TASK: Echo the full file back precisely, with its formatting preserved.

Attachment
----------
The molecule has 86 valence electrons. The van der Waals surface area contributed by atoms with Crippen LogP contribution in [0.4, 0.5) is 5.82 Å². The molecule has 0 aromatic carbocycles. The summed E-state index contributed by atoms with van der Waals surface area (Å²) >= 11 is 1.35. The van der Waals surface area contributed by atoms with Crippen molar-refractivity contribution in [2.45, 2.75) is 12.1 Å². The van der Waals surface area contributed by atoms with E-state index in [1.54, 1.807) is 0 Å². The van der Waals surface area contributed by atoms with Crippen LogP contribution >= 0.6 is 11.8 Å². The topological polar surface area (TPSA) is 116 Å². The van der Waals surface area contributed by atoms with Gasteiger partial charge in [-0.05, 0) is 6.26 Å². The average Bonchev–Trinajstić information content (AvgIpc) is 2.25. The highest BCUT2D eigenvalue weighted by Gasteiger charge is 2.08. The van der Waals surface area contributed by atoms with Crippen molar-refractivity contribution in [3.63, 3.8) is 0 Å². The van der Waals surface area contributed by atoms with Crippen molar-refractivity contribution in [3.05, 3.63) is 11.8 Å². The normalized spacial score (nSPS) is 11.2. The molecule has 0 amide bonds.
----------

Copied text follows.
The molecule has 86 valence electrons. The van der Waals surface area contributed by atoms with Crippen LogP contribution in [0.4, 0.5) is 5.82 Å². The molecule has 0 aromatic carbocycles. The summed E-state index contributed by atoms with van der Waals surface area (Å²) >= 11 is 1.35. The van der Waals surface area contributed by atoms with Crippen molar-refractivity contribution in [2.45, 2.75) is 12.1 Å². The van der Waals surface area contributed by atoms with E-state index in [1.54, 1.807) is 0 Å². The van der Waals surface area contributed by atoms with Crippen LogP contribution >= 0.6 is 11.8 Å². The topological polar surface area (TPSA) is 116 Å². The van der Waals surface area contributed by atoms with Gasteiger partial charge in [-0.05, 0) is 6.26 Å². The average Bonchev–Trinajstić information content (AvgIpc) is 2.25. The highest BCUT2D eigenvalue weighted by Gasteiger charge is 2.08. The van der Waals surface area contributed by atoms with Crippen molar-refractivity contribution in [3.63, 3.8) is 0 Å². The van der Waals surface area contributed by atoms with Crippen molar-refractivity contribution in [3.05, 3.63) is 11.8 Å². The normalized spacial score (nSPS) is 11.2. The molecule has 0 amide bonds.